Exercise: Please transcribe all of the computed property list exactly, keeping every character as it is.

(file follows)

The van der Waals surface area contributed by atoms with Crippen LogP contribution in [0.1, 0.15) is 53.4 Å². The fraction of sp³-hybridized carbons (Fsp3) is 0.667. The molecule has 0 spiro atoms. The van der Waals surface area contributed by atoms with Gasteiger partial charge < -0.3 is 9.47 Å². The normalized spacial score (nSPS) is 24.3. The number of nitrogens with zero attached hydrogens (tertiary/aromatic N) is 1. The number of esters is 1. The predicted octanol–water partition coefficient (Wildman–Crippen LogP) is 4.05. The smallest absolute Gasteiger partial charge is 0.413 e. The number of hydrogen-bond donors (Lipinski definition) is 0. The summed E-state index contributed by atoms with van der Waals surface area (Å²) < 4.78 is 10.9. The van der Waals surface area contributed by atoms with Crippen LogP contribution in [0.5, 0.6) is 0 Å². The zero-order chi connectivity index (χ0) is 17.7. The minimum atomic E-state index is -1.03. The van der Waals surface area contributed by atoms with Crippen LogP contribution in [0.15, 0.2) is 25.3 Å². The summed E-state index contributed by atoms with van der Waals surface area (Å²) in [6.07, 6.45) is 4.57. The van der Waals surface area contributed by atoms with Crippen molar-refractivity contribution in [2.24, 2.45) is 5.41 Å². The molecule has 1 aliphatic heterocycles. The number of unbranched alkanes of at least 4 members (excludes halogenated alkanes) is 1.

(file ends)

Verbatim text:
The van der Waals surface area contributed by atoms with Crippen LogP contribution in [0.1, 0.15) is 53.4 Å². The fraction of sp³-hybridized carbons (Fsp3) is 0.667. The molecule has 0 spiro atoms. The van der Waals surface area contributed by atoms with Gasteiger partial charge < -0.3 is 9.47 Å². The normalized spacial score (nSPS) is 24.3. The number of nitrogens with zero attached hydrogens (tertiary/aromatic N) is 1. The number of esters is 1. The predicted octanol–water partition coefficient (Wildman–Crippen LogP) is 4.05. The smallest absolute Gasteiger partial charge is 0.413 e. The number of hydrogen-bond donors (Lipinski definition) is 0. The summed E-state index contributed by atoms with van der Waals surface area (Å²) < 4.78 is 10.9. The van der Waals surface area contributed by atoms with Crippen LogP contribution in [0.5, 0.6) is 0 Å². The zero-order chi connectivity index (χ0) is 17.7. The minimum atomic E-state index is -1.03. The van der Waals surface area contributed by atoms with Crippen LogP contribution in [0.15, 0.2) is 25.3 Å². The summed E-state index contributed by atoms with van der Waals surface area (Å²) in [6.07, 6.45) is 4.57. The van der Waals surface area contributed by atoms with Crippen molar-refractivity contribution in [2.24, 2.45) is 5.41 Å². The molecule has 1 aliphatic heterocycles. The number of unbranched alkanes of at least 4 members (excludes halogenated alkanes) is 1.